Oceanside

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Seems like the day is done once more.

Time for a seagull to reflect, or hope the surfer has a snack for me.

As others, who cannot swim, tread lightly on the wooden deck,

To reach out in a dry way to meet the sun and sea.

 

One more time.

Purposefulness

Once, I was full of purpose.

Or thought I was,

Or thoughts made me follow a purpose,

Or was it a thought I liked to follow,

Or was the journey the purpose,

Or the idea of the journey,

Which gave me a purpose.

 

If I have a purpose,

Do I mean something?

And/or does the purpose give me meaning?

Or the meaning give me purpose?

Perhaps it was someone else’s purpose after all.

 

Seems like the more purpose I have the less I have,

Perhaps my purpose has been to follow desire,

And that is my purpose,

Or the intention of my purpose?

How can I tell?

 

By relinquishing my purpose?

Embracing Negation

Let it all be gone.

The pride.

  

Let it be gone.

My self-glory.

Let it be gone.

Thoughts of a different life or path.

Let it be gone.

The past mistakes.

Let them stand.

The past wins.

Let them live their lives.

My tendency to interfere.

Let it be gone.

My intention to love. And love only.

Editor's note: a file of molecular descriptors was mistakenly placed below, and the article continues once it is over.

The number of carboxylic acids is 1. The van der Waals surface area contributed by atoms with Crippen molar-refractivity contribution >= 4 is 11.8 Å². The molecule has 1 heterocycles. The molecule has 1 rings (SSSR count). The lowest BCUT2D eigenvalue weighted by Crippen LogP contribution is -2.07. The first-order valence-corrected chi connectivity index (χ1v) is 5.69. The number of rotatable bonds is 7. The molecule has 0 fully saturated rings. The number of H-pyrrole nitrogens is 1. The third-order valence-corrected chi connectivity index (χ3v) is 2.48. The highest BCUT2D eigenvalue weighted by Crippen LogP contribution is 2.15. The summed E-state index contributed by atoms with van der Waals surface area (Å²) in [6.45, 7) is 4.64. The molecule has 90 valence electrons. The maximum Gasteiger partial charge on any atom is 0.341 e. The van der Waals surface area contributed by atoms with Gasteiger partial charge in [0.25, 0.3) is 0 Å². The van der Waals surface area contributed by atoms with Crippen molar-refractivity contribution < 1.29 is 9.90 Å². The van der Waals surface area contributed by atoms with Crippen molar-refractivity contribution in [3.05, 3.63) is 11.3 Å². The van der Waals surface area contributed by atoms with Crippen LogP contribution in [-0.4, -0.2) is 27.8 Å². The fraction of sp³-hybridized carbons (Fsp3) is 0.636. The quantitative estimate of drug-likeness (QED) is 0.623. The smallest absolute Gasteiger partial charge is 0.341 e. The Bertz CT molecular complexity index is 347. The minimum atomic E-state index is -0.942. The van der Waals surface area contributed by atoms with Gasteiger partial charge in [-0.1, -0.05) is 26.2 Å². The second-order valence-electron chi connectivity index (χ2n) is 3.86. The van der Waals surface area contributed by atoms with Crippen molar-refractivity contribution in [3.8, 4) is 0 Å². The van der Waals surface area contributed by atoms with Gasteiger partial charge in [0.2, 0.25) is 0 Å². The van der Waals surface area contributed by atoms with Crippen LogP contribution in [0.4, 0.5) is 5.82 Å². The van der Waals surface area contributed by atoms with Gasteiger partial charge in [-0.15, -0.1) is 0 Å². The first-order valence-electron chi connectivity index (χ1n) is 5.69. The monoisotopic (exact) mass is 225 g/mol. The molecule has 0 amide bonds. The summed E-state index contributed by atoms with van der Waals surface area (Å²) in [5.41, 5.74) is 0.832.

Let it remain and grow.

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Achieving Nothing

It’s been a long road,

Tarmac, concrete, dirt filled tracks and open fields,

They all keep coming regardless.

 


Still, the walking goes on,

Relationships, discussions, collisions, loving unions,

They all happen, not stopping progress.

 


And while the miles pass by quickly,

Nothing is achieved,

The impact left in a vapor trail, never tasted, always left behind.

 


So, at last, I see more trails ahead,

And realize, I have achieved nothing, and yet seem somehow glad,

Or at least not dissatisfied about it.

 


As I head towards home.

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A Cold Christmas Morning

Today, I don’t have to make the long walk to the farmer’s field,

For today we are here with what is left of our family.

My mother is busy in the kitchen readying the ingredients for the spice cake.

The hallmark of Christmas in rural Ireland. 1943.

 

I turned 14 yesterday; soon my part time activities will turnover in a few days from now.

Gone will be forever the school days of Carricarrig,

No longer a need to fill the lock with stones,

Or other pranks to avoid learning.

 

Mother’s soft voice comes from the kitchen,

“Fetch some turf Michael” and I know I will be venturing out again,

In the dank cold, to sneak across fields and take what is not ours to fuel the fire.

Mother would never endorse such theft, but neither does she know the turf is not ours.

After a successful commando raid, the turf is safely home,

Mother kindles the fire in readiness for the baking in the simple oven,

And soon enough, the smell of oriental spices and smoldering sultanas spreads over BallyLoughHane.

 

A Christmas indeed. No other present save that of Baby Jesus needed.